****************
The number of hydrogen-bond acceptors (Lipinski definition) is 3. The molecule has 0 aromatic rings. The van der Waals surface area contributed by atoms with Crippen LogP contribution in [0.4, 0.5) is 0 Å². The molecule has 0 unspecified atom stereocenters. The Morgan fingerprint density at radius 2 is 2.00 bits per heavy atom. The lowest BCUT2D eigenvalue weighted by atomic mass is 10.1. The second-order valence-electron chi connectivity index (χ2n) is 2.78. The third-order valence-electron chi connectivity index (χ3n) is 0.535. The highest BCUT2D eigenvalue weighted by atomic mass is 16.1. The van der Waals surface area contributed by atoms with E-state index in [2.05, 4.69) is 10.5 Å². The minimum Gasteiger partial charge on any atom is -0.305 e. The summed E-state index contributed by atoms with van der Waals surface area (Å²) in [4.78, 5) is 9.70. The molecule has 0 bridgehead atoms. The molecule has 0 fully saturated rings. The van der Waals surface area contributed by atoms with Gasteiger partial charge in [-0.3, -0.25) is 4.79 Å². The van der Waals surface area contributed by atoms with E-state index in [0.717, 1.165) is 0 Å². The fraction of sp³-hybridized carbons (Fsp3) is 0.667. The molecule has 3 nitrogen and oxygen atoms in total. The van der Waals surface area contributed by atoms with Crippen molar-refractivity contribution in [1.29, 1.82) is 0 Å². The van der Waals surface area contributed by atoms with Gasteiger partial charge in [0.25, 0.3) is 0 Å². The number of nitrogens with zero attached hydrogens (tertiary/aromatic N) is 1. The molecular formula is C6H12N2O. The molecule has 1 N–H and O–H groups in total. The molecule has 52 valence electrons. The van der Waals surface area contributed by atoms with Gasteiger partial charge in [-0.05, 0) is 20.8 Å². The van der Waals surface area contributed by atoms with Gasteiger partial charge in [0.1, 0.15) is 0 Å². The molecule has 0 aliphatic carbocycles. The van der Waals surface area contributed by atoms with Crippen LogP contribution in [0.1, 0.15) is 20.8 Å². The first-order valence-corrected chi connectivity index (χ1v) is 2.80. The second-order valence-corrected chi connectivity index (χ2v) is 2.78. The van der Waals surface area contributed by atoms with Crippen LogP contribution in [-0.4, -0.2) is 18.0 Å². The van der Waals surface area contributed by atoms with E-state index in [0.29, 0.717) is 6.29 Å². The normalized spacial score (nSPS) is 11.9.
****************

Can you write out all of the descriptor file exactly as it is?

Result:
The number of hydrogen-bond acceptors (Lipinski definition) is 3. The molecule has 0 aromatic rings. The van der Waals surface area contributed by atoms with Crippen LogP contribution in [0.4, 0.5) is 0 Å². The molecule has 0 unspecified atom stereocenters. The Morgan fingerprint density at radius 2 is 2.00 bits per heavy atom. The lowest BCUT2D eigenvalue weighted by atomic mass is 10.1. The second-order valence-electron chi connectivity index (χ2n) is 2.78. The third-order valence-electron chi connectivity index (χ3n) is 0.535. The highest BCUT2D eigenvalue weighted by atomic mass is 16.1. The van der Waals surface area contributed by atoms with E-state index in [2.05, 4.69) is 10.5 Å². The minimum Gasteiger partial charge on any atom is -0.305 e. The summed E-state index contributed by atoms with van der Waals surface area (Å²) in [4.78, 5) is 9.70. The molecule has 0 bridgehead atoms. The molecule has 0 fully saturated rings. The van der Waals surface area contributed by atoms with Gasteiger partial charge in [-0.3, -0.25) is 4.79 Å². The van der Waals surface area contributed by atoms with E-state index in [0.717, 1.165) is 0 Å². The fraction of sp³-hybridized carbons (Fsp3) is 0.667. The molecule has 3 nitrogen and oxygen atoms in total. The van der Waals surface area contributed by atoms with Crippen molar-refractivity contribution in [1.29, 1.82) is 0 Å². The van der Waals surface area contributed by atoms with Gasteiger partial charge in [0.25, 0.3) is 0 Å². The number of nitrogens with zero attached hydrogens (tertiary/aromatic N) is 1. The molecular formula is C6H12N2O. The molecule has 1 N–H and O–H groups in total. The molecule has 52 valence electrons. The van der Waals surface area contributed by atoms with Gasteiger partial charge in [-0.05, 0) is 20.8 Å². The van der Waals surface area contributed by atoms with Gasteiger partial charge in [0.1, 0.15) is 0 Å². The molecule has 0 aliphatic carbocycles. The van der Waals surface area contributed by atoms with Crippen LogP contribution in [0.1, 0.15) is 20.8 Å². The first-order valence-corrected chi connectivity index (χ1v) is 2.80. The second-order valence-corrected chi connectivity index (χ2v) is 2.78. The van der Waals surface area contributed by atoms with Crippen LogP contribution in [-0.4, -0.2) is 18.0 Å². The van der Waals surface area contributed by atoms with E-state index in [0.29, 0.717) is 6.29 Å². The normalized spacial score (nSPS) is 11.9.